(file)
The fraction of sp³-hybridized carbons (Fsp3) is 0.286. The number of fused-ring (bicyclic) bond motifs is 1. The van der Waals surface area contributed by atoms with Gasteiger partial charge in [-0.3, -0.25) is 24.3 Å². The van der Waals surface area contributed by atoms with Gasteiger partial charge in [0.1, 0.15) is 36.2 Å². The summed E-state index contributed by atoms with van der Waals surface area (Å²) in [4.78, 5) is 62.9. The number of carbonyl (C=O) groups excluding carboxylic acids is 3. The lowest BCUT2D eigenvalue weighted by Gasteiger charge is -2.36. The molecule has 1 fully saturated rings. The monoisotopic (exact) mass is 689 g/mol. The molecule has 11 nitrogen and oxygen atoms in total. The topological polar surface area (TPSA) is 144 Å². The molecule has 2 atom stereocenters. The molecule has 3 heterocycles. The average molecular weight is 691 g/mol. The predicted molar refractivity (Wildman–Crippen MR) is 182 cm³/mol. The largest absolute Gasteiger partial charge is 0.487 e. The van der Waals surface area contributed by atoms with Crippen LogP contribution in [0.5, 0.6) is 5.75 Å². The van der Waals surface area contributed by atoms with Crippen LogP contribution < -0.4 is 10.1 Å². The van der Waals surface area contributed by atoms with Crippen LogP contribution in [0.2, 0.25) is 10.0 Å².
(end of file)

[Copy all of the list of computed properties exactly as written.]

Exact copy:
The fraction of sp³-hybridized carbons (Fsp3) is 0.286. The number of fused-ring (bicyclic) bond motifs is 1. The van der Waals surface area contributed by atoms with Gasteiger partial charge in [-0.3, -0.25) is 24.3 Å². The van der Waals surface area contributed by atoms with Gasteiger partial charge in [0.1, 0.15) is 36.2 Å². The summed E-state index contributed by atoms with van der Waals surface area (Å²) in [4.78, 5) is 62.9. The number of carbonyl (C=O) groups excluding carboxylic acids is 3. The lowest BCUT2D eigenvalue weighted by Gasteiger charge is -2.36. The molecule has 1 fully saturated rings. The monoisotopic (exact) mass is 689 g/mol. The molecule has 11 nitrogen and oxygen atoms in total. The topological polar surface area (TPSA) is 144 Å². The molecule has 2 atom stereocenters. The molecule has 3 heterocycles. The average molecular weight is 691 g/mol. The predicted molar refractivity (Wildman–Crippen MR) is 182 cm³/mol. The largest absolute Gasteiger partial charge is 0.487 e. The van der Waals surface area contributed by atoms with Crippen LogP contribution in [0.5, 0.6) is 5.75 Å². The van der Waals surface area contributed by atoms with Crippen LogP contribution < -0.4 is 10.1 Å². The van der Waals surface area contributed by atoms with Crippen LogP contribution in [0.2, 0.25) is 10.0 Å².